Character and the Special Forces Soldier

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By Brigadier General Bennet Sacolick

On a recent Friday I had the opportunity to address some of the finest Soldiers in the United States Army. These young men were graduating from the Special Forces Qualification Course — not an easy feat. Having spent 27 years in the special-operations arena, I understood their excitement and how proud they felt during the ceremony; I had sat in a similar chair myself. However, it was important to me that their families understand exactly what their loved ones signed on for. And, in further thinking, it’s also important to me that the citizens of this country know the dedication and professionalism that is embodied in the men of Special Forces. It is to that end that I share my graduation remarks with you.
Intuitively, I think we all know how hard our graduates work for the privilege of wearing a Green Beret. But did you know that some of these young men have been in training for more than two, maybe three years? This doesn’t count the months they spent just physically preparing themselves before the course began, or the countless hours spent with a rucksack on their back in total solitude, usually very early in the morning or very late at night, but almost always on their own time, because they had other obligations that filled their day.

Appreciate the fact that 75 percent of the Soldiers who began the course, mostly airborne Soldiers, and many with combat experience, are no longer here today. This is the Army’s most physically demanding course. Scholastically, each Soldier must master more than 1,000 critical tasks specific to his assigned specialty and hundreds of advanced war-fighting tasks, plus demonstrate a proficiency in a foreign language before he graduates. There is simply not a more demanding school in the entire U.S. Army.

There are also several more intangible qualities that the Special Warfare Center and School is tasked to evaluate before we can allow a Soldier to wear a Green Beret: qualities such as maturity, commitment, judgment, courage, initiative, decisiveness, empathy, self-confidence and adaptability. These qualities can be summarized in one word: character. There are men who master their occupational skills, hone their tactical skills, become proficient in a foreign language and become the most prolific warrior since Rambo, but without character, they will not be a member of this regiment. Character is what defines Special Forces.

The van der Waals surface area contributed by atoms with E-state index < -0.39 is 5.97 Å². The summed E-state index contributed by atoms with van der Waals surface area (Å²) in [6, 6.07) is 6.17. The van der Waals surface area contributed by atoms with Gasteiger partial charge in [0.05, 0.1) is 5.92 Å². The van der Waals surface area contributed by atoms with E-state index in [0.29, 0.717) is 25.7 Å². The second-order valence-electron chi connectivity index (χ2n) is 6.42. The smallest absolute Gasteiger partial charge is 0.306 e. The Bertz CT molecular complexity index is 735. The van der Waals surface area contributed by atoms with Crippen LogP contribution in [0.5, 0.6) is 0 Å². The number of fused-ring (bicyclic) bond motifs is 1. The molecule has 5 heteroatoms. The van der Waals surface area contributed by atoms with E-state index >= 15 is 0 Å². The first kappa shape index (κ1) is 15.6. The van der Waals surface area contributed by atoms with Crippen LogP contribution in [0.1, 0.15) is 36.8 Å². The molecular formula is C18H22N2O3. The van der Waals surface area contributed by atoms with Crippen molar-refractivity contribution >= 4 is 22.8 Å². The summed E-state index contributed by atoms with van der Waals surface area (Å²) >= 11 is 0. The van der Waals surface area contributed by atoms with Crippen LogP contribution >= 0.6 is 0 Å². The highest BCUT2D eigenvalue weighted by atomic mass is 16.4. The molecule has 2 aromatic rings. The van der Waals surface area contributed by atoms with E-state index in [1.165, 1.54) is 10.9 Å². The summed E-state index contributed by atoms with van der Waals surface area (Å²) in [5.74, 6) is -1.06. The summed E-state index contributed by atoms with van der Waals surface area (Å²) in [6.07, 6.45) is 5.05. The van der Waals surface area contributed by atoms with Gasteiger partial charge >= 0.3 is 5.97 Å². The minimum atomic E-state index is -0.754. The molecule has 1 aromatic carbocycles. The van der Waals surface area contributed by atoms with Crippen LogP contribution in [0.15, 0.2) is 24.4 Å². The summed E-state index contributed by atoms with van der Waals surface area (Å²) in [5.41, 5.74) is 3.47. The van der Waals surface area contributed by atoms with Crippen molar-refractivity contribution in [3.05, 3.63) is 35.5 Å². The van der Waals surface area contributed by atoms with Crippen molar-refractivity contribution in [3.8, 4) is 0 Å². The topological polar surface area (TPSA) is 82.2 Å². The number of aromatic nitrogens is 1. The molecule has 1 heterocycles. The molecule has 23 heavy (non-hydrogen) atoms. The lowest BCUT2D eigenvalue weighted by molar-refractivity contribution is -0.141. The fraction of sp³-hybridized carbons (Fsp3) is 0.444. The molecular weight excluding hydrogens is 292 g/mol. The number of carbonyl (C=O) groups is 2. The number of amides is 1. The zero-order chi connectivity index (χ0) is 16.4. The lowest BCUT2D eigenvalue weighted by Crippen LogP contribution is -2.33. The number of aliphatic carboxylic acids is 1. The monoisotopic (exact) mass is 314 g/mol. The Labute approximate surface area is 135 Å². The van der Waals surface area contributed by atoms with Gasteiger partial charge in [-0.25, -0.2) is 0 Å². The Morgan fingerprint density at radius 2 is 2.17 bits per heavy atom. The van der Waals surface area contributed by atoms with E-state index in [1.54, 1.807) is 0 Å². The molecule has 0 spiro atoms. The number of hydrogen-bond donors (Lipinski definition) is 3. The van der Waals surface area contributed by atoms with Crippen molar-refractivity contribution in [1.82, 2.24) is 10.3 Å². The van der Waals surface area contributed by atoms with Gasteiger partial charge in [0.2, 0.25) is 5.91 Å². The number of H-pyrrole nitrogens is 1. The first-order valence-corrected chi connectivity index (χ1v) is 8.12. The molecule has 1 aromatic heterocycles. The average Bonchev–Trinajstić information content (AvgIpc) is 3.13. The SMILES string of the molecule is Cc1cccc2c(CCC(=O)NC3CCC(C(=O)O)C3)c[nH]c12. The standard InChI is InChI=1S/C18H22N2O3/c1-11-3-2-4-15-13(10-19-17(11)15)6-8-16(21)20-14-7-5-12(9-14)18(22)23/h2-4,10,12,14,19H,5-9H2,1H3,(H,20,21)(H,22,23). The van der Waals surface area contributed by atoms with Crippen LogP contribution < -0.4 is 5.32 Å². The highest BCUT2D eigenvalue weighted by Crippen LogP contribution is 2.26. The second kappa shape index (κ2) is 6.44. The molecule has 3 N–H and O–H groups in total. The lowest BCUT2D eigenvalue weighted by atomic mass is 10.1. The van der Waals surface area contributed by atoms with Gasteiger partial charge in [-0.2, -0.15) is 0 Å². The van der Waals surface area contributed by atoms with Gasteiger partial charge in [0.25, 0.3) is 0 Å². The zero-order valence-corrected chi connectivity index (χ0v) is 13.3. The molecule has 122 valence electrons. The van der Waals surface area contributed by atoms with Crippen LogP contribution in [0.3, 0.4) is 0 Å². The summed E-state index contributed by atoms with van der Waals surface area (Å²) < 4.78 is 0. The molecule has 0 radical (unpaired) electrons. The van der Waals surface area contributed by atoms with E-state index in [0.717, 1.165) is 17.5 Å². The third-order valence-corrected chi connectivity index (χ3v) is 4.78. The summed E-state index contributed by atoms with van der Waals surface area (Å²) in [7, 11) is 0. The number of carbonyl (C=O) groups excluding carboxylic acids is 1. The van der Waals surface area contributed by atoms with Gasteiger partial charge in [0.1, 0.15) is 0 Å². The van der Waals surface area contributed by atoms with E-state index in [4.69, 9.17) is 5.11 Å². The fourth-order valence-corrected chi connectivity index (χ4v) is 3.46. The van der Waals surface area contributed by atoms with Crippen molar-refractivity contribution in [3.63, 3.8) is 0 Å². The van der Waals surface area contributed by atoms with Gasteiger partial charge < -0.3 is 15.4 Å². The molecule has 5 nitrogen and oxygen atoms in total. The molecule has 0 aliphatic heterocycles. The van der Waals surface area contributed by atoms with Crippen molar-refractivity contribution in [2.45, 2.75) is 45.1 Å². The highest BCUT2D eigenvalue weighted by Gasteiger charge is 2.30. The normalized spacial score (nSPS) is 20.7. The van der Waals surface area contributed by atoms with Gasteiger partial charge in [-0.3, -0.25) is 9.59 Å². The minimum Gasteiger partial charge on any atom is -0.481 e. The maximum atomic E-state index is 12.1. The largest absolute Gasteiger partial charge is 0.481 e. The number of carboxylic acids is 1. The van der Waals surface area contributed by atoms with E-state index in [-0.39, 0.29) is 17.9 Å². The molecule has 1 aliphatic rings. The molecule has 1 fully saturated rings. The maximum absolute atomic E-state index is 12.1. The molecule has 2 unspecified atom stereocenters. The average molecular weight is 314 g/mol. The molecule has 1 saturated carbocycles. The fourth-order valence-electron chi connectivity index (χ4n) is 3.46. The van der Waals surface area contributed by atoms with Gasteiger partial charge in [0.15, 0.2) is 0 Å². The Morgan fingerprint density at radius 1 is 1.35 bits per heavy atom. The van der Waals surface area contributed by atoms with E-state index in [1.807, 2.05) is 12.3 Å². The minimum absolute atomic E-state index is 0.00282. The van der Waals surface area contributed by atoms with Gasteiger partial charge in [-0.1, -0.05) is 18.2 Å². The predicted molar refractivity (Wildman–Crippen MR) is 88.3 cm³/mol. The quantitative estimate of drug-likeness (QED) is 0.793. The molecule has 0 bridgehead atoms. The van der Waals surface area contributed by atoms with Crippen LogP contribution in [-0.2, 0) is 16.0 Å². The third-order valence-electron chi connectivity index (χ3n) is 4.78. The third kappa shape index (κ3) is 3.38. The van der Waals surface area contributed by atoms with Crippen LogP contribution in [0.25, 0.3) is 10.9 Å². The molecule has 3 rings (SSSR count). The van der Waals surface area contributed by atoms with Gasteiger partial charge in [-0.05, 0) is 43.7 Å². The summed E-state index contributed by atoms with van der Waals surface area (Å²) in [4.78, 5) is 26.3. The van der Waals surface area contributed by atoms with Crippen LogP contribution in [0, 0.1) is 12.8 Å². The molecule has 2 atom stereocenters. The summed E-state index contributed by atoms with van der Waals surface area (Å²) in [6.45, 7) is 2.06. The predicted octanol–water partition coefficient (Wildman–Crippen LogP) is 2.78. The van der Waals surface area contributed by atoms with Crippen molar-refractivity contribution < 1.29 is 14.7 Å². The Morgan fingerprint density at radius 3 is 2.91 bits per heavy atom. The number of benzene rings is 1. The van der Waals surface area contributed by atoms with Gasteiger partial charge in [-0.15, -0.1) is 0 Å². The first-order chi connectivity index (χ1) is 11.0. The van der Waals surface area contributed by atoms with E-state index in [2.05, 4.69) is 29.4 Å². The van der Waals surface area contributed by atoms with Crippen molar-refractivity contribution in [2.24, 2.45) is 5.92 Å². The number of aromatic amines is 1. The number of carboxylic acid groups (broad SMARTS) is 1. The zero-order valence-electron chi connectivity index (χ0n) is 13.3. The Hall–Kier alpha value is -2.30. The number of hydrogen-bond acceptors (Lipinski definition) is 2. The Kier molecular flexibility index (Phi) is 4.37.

Character is a fundamental demand that our operational environment places upon our force. The men who don the Green Beret will be sent to the ends of the earth, and in most cases, they alone will represent and make decisions on behalf of the United States of America. Our Special Forces Soldiers routinely work in small, isolated detachments, alone and far removed from the support and protection or daily guidance of the U.S. government. They will have only each other to depend upon, so we must ensure that every single one of them has the character and integrity to function, maneuver and operate in these very complex environments. When our young men are thousands of miles away from their leadership, can we depend upon each of them to do what is right? Can their fellow teammates count on them, without regard to the dangers involved? Of course they can, and I am very, very confident that our graduates will always achieve their assigned mission. This is the expectation that our country, and all those who have gone before them, place upon our regiment.

What makes this all so important is the critical role that Special Forces Soldiers play in the implementation of U.S. foreign policy. Think about the beauty of a force specifically designed to deploy and resolve conflicts before they require a huge military intervention, a force that clearly excels in training, leading and motivating an indigenous population of a troubled foreign country, a force designed to prevent the next insurgency or failed state. I’m proud to say that we have such a force, and they are called Green Berets!

I believe that the operational detachment that each of our graduates today will soon be a member of represents the only force in the world with the innovative ability to seamlessly integrate the various facets of host-country domestic and foreign needs with diplomacy and combat power into one perfectly designed element, the operational detachment-alpha. This is why character is so vital for our men. I’m obviously biased, but I believe we may be the only force in the world that intuitively understands the balance between diplomacy and force and possesses the judgment to determine which is most applicable in any given situation. It’s understanding the equilibrium between these two seemingly polar-opposite notions and instinctively knowing when to apply each.